Though his own star was fading, Blow increasingly became known for his talents as a producer, guiding the sounds of such acts as Sweet G, Dr. Jekyll and Mr. Hyde, and the Fearless Four. He was named Producer of the Year in New York for three consecutive years, 1983-85. In 1985, Blow appeared on a single by René & Angela called “Save Your Love (For Number One),” and on the Artists United Against Apartheid single, “Sun City.” Though it produced what would be his last, albeit lukewarm, hit, “I’m Chillin’,” Blow’s 1986 album, Kingdom Blow, was a “commercial and critical flop,” according to a review found on RollingStone.com, as was 1988’s Back by Popular Demand. In 1987 Blow wrote and recorded the anti-drug rap “Ya Gotta Say No” with funding from President Ronald Reagan’s “War on Drugs” campaign.
Blow made an appearance on the big screen in 1985’s hip-hop drama, Krush Groove. The story is based on the life of Russell Simmons, and stars pop artist Sheila E., Run-DMC, The Fat Boys, Dr. Jekyll and Mr. Hyde, and Blow. In the movie, Run-DMC has a hit record on their hands, but no money to press copies of it. The fictitious young record producer, Russell Walker, played by Blair Underwood, borrows money from a shady character while attempting to woo Sheila E. Though it won only lukewarm reviews, the film has become something of a cult classic—a visual piece of rap history. Blow has also appeared on the small screen on the soap opera One Life to Live, and wrote some rap segments for the show in the early 1990s.
After the moderate success of Krush Groove, Blow moved to Woodland Hills, California with his wife and three sons to pursue an acting career in Hollywood. His acting career didn’t take off beyond an appearance in a Sprite ad, but Blow found himself back on the radio airwaves. As a weekend DJ and Sunday host of “The Old-School Show” on Los Angeles’ KPWR-FM, Blow revisited the music of rap’s early days and played the soul, funk, and R&B standards that inspired rap’s pioneers. A renewed interest in “old-school” music in general had breathed a little life into Blow’s waning career. When Blow started hearing some of his old hits on the radio, he saw it as an opportunity for a comeback. A variety of guests made appearances on the weekly four-hour show, including pop singer Jody Watley, rappers Tone-Loc and Ice-T, and Blow’s old pals Run-DMC.
Blow’s radio show evolved into 1999’s “Old-School Reunion Tour,” featuring rappers Grandmaster Flash, Whodini, Sugarhill Gang, and Kool Moe Dee. The tour played dates across the United States, but “What could have been an enjoyable evening of old-school hip-hop,” wrote Soren Baker in the Los Angeles Times. “…turned into a showcase for a group of narcissistic artists who seemed more concerned with celebrating themselves than their music’s achievements.” The aging rappers appeared to be moving a little slow, Baker noted. She did add, however, that Blow’s performance—backed by the New York City Breakers break-dancing crew—was the “most enjoyable” of the show.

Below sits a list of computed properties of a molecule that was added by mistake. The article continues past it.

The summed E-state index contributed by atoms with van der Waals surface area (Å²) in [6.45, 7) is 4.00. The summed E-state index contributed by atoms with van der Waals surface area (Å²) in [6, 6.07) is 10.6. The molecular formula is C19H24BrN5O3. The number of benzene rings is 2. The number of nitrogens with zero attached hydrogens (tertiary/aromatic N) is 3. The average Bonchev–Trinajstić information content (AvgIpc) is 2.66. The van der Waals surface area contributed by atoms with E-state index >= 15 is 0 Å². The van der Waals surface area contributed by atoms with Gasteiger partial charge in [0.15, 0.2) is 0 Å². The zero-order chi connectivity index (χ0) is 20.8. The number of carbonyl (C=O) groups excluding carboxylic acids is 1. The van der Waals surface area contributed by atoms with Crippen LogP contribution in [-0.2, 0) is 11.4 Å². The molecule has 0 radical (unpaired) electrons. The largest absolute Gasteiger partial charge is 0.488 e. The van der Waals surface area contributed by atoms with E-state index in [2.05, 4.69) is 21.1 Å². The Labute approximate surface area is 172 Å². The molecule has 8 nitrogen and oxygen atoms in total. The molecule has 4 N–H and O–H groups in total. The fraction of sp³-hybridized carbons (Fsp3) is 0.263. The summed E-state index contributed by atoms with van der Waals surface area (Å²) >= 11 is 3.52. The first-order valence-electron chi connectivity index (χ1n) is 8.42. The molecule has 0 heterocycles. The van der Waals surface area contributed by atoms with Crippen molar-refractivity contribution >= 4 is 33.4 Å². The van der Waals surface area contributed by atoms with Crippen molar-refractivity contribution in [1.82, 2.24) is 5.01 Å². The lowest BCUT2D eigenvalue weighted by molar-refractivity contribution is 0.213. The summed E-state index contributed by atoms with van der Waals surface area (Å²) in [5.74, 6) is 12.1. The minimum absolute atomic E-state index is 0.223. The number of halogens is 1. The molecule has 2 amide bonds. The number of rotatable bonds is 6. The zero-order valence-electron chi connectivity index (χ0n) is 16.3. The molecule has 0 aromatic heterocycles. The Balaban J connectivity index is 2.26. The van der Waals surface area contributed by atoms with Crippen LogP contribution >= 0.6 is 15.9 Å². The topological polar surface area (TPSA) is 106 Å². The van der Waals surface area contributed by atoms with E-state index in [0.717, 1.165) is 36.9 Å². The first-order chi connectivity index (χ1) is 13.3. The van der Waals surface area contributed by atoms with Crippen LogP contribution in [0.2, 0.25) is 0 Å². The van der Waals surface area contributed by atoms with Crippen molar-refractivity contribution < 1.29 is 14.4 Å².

While Blow respected the work today’s hard-core rappers have done to succeed, he lamented that rap and hip-hop have evolved into such a negative stereotype. “I have mixed feelings,” he told Crowe in the Los Angeles Times, “I hate it because you work so hard … to build something positive… and it turns out to be negative. And that’s not cool.” While commercially successful rappers like Eminem, Snoop Dogg, and the late Tupac Shakur’s rhymes are peppered with expletives and other controversial lyrics, Blow never even so much as uttered a single curse word on any of his releases. The rapper himself believed that his cleaner, more philosophical rhymes were the reason his career took a downturn. Blow told the Los Angeles Times, “The sacrifice was I didn’t sell a lot of records [after his initial success], because a lot of people thought my stuff was corny.”
Kurtis Blow, Mercury, 1980.
Deuce, Mercury, 1981.
Tough, Mercury, 1982.
Ego Trip, Mercury, 1984.
Rapper in Town, Mercury, 1984.
America, Mercury, 1985.
Kingdom Blow, Mercury, 1986.
The Breaks, Mercury, 1986
Back by Popular Demand, Mercury, 1988.
The Best of Kurtis Blow, Mercury, 1994.
Only the Strong Survive, Mercury.
Erlewine, Michael, editor, All Music Guide, Miller Freeman Books, 1997.
Larkin, Colin, editor, Encyclopedia of Popular Music, Muze UK Ltd., 1998.
Pareles, Jon, and Romanowski, Patricia, editors, Rolling Stone Encyclopedia of Rock & Roll, Rolling Stone Press, 1983.
Rees, Dafydd, and Crampton, Luke, Encyclopedia of Rock Stars, DK Publishing, 1996.
Entertainment Weekly, February 21, 1992, p. 52.
Los Angeles Times, September 24, 1995, p. 76; September 14, 1999, p. 2.
Time, November 18, 1985, p. 94.
Washington Post, January 4, 1987, p. G3.
AMG All Music Guide, http://www.allmusic.com (July 10, 2001).
Internet Movie Database, http://www.imdb.com (August 21, 2001).
Rolling Stone, http://www.rollingstone.com (August 3, 2001).